Spiritual Definitions

I have, over the last several years, begun defining spiritual words to myself in a way I could understand–words such as love, faith, humility, forgiveness, reconciliation. These words already have definitions, of course–but the definitions often were theological or theoretical and not PRACTICAL. I wanted a everyday, working definition. I figured that if I didn’t understand them in a practical, every day way, how could I ever hope to LIVE them?
For example, what does it mean to love? Some people will tell you that love is giving and sacrificial–a laying down of our life for another. Others will say that love is “tough.” “Which is it?” I wondered. Is love “nice”? Is it “giving”? Is it “tough”? If love is sometimes one and other times another, then how do I know when to sacrifice and when to be tough? How do I know if I am really being loving or if I’m simply doing what’s best for ME and calling it love? I really struggled with this, especially when faced with people who were difficult to love.

With prayers for wisdom and with struggle through life, I began to define spiritual terms for myself so I’d know how to live them. Here are some definitions that I’ve come up with over the years:

Love is always doing what is best for another person, no matter what it costs me. Sometimes the thing that is best for another person is to sacrificially lay down my life for him, sometimes it’s bearing his offenses against me, sometimes it’s setting healthy  boundaries, sometimes it’s confronting a person with “hard truths,” and sometimes–tough as it sounds–it’s even “handing them over to Satan to be taught not to blaspheme.” (1 Tim. 1:20) How do I know when to do one and when to do another? I occasionally wish that there was some sort of formula to follow so I’d always know when to do a certain action–like when “A happens do B and C will result.” The truth of the matter is that there is no formula, but we have to walk closely with God and ask Him for wisdom.

Forgiveness is a complex topic and not easy to put into a brief definition. Maybe someday I will write more in depth about what I learned about it. But, in brief, I believe that I must not harbor hatred or bitterness in my heart. Forgiveness is pretty much allowing God to deal with the matter rather then me. I’ve been helped in my understanding of this by John Parsons of the Hebrew4christian website, who write that the Jews believe that (1) if we wrong someone, we must ask them for forgiveness, (2) if someone wrongs us and asks forgiveness, we must give it, but (3) if someone wrongs us but does not repent, we are not to forgive because to forgive an unrepentant person would allow them to continue in their sin.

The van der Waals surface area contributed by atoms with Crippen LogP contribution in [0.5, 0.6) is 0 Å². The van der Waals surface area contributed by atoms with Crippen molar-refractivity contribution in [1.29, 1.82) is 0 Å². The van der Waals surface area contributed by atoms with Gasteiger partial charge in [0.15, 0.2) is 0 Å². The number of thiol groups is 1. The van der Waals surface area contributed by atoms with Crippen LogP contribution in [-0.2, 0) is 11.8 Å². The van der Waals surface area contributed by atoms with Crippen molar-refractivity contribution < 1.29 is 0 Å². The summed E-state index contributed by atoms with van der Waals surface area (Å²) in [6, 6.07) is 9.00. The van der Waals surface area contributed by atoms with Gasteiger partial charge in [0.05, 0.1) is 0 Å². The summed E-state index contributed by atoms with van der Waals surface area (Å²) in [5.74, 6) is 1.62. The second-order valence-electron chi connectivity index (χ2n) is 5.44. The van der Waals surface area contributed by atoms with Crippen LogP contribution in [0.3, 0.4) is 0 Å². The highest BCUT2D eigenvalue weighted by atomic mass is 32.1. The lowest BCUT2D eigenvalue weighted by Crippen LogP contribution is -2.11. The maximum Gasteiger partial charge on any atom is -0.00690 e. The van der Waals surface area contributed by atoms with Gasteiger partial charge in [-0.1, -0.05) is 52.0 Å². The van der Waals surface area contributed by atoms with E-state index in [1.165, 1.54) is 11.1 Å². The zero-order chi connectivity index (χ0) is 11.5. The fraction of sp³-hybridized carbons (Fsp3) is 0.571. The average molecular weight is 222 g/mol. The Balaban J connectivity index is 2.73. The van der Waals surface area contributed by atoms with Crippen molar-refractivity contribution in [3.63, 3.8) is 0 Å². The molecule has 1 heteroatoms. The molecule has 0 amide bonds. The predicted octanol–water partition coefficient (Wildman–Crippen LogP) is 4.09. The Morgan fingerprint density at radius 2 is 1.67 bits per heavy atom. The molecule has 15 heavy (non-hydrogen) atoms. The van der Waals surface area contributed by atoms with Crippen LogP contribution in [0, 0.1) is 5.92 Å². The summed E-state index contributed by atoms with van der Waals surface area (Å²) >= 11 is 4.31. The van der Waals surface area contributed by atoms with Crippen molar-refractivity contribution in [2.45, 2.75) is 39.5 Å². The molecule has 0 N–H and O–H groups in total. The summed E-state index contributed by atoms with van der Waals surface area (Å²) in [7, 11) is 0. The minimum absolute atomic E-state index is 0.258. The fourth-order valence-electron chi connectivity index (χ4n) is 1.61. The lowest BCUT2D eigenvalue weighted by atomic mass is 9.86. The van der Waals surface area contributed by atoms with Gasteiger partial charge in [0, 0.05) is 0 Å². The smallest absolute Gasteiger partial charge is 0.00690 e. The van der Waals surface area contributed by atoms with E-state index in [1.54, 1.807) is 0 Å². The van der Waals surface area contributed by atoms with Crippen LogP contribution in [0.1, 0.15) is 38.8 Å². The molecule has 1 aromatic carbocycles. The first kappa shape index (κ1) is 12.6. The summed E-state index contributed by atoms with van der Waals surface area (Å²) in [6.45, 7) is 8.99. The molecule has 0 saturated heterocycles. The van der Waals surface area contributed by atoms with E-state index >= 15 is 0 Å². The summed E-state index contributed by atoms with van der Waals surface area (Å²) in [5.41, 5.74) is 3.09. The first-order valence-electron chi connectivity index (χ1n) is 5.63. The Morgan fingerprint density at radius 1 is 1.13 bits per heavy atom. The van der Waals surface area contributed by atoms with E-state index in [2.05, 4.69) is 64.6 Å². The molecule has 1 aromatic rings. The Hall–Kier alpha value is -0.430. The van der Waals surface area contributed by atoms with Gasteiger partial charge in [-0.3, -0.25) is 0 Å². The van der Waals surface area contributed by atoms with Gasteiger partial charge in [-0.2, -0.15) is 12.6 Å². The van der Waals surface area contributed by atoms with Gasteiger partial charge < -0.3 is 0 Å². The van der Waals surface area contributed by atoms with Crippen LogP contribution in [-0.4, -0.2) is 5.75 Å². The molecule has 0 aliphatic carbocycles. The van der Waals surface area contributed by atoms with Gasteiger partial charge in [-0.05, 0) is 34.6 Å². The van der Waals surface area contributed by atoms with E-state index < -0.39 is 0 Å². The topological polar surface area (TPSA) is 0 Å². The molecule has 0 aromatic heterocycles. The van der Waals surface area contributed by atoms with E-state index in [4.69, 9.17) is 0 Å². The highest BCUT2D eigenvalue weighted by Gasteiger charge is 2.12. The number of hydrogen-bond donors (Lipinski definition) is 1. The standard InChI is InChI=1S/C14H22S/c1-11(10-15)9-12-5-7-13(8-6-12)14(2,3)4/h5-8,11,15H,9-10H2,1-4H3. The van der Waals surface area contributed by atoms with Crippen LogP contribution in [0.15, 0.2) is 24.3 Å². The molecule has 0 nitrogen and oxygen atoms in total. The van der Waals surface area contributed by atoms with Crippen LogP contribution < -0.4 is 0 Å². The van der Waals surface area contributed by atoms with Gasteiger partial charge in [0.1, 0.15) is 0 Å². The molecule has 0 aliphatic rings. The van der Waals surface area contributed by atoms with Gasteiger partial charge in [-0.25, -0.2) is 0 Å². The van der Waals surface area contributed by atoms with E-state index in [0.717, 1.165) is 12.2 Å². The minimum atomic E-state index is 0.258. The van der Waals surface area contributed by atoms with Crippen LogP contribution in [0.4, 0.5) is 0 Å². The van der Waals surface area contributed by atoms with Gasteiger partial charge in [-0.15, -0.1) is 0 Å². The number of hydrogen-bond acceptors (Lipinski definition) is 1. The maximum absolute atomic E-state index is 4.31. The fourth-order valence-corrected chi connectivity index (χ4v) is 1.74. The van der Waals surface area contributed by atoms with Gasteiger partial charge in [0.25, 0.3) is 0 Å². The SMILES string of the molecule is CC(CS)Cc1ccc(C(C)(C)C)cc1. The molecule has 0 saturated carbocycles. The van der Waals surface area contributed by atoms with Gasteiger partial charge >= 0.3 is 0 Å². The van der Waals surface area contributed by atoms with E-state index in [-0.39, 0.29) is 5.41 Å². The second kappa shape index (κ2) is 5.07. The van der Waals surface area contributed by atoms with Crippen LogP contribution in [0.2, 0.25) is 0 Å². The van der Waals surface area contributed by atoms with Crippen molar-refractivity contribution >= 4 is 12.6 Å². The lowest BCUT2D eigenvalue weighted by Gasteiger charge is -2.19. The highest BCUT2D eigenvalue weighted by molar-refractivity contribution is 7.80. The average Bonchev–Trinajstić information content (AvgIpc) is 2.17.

Faith, according to my definition, is living as if what God says is true–because it IS truth. So often we SAY we believe something, but we aren’t living as if we do. For example, we quote 1 John 1:9–“If we confess our sins, he is faithful and just and will forgive us our sins and purify us from all unrighteousness.” We often don’t LIVE as if we are really forgiven, but instead we sink into guilt and despair. I certainly used to do this when I did something wrong. But then I realized that God’s words are TRUE whether I FEEL them or not, and the fact of the matter is that He says that “if we confess our sins…” He will forgive us.” So I began to live as if it was really true that He had forgiven me. And, please, I’m not talking about a cheap sort of belief in which a person sins one day knowing that the next he can “confess his sins” and be forgiven. That’s not true repentance. But when I truly repent, God forgives me, and I believe I ought to live as if I am forgiven.

I want to add to this: When I used to do wrong, I’d sink into despair and felt I didn’t DESERVE to be forgiven. I was guilty, and wanted to take my punishment. Then I realized that this didn’t please God. He had paid a high price to redeem me, and when I refused to accept it, I was, in effect, telling Him that His sacrifice wasn’t good enough. He, I believe, WANTS me to live as if I am forgiven. He wants my repentance, not my despair. He wants me to acknowledge my sin, accept His forgiveness, and move on.

Repentance means turning around, turning back to God.

Reality is God’s perspective. God is the only one who sees things as they really are. His perspective is true. Therefore, Reality is God’s perspective.

One definition of Humility, in my opinion, is accepting God’s reality. Whenever God says something, if I say, “Oh, no, God!” then I am saying, in effect, that God is wrong and that I know more than He does. This is pride. If God says, “You have sinned,” and I say, “Oh, no God!” then I have set myself above God. If He says, “If you confess your sins, [I am] faithful and just and will forgive you your sins and purify you from all unrighteousness,” and I say, “I am too bad to be forgiven,” then I am living in pride. If He says, “But you are a chosen people, a royal priesthood, a holy nation, God’s special possession, that you may declare the praises of him who called you out of darkness into his wonderful light” (1 Peter 2:9) and I say, “Not so, God” then I am calling God a liar. Humility is accepting what God says is reality–both the “bad” and the “good,” the “unpleasant” and the “pleasant.”

You get the idea, right? Developing my practical “spiritual definitions” helps me know how to live. It’s still difficult to live out these definitions–and impossible without God–but at least my definitions help me know what to reach for.
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